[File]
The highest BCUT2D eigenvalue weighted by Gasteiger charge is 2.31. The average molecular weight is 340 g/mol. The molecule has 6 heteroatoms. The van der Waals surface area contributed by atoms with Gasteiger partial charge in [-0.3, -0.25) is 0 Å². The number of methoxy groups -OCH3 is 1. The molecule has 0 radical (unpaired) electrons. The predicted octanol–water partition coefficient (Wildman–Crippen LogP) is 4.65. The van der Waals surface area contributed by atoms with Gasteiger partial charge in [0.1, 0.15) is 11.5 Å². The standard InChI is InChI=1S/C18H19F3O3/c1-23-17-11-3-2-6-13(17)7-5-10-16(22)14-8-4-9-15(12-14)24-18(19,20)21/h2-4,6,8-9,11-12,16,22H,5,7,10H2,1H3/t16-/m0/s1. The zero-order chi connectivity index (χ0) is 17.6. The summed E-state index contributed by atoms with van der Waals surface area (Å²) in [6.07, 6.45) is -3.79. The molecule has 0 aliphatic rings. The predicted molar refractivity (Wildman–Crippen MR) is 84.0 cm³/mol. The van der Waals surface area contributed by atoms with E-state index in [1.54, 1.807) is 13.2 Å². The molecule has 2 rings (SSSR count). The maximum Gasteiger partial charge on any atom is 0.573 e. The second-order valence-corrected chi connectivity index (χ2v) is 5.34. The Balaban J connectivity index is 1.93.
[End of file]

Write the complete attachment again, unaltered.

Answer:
The highest BCUT2D eigenvalue weighted by Gasteiger charge is 2.31. The average molecular weight is 340 g/mol. The molecule has 6 heteroatoms. The van der Waals surface area contributed by atoms with Gasteiger partial charge in [-0.3, -0.25) is 0 Å². The number of methoxy groups -OCH3 is 1. The molecule has 0 radical (unpaired) electrons. The predicted octanol–water partition coefficient (Wildman–Crippen LogP) is 4.65. The van der Waals surface area contributed by atoms with Gasteiger partial charge in [0.1, 0.15) is 11.5 Å². The standard InChI is InChI=1S/C18H19F3O3/c1-23-17-11-3-2-6-13(17)7-5-10-16(22)14-8-4-9-15(12-14)24-18(19,20)21/h2-4,6,8-9,11-12,16,22H,5,7,10H2,1H3/t16-/m0/s1. The zero-order chi connectivity index (χ0) is 17.6. The summed E-state index contributed by atoms with van der Waals surface area (Å²) in [6.07, 6.45) is -3.79. The molecule has 0 aliphatic rings. The predicted molar refractivity (Wildman–Crippen MR) is 84.0 cm³/mol. The van der Waals surface area contributed by atoms with E-state index in [1.54, 1.807) is 13.2 Å². The molecule has 2 rings (SSSR count). The maximum Gasteiger partial charge on any atom is 0.573 e. The second-order valence-corrected chi connectivity index (χ2v) is 5.34. The Balaban J connectivity index is 1.93.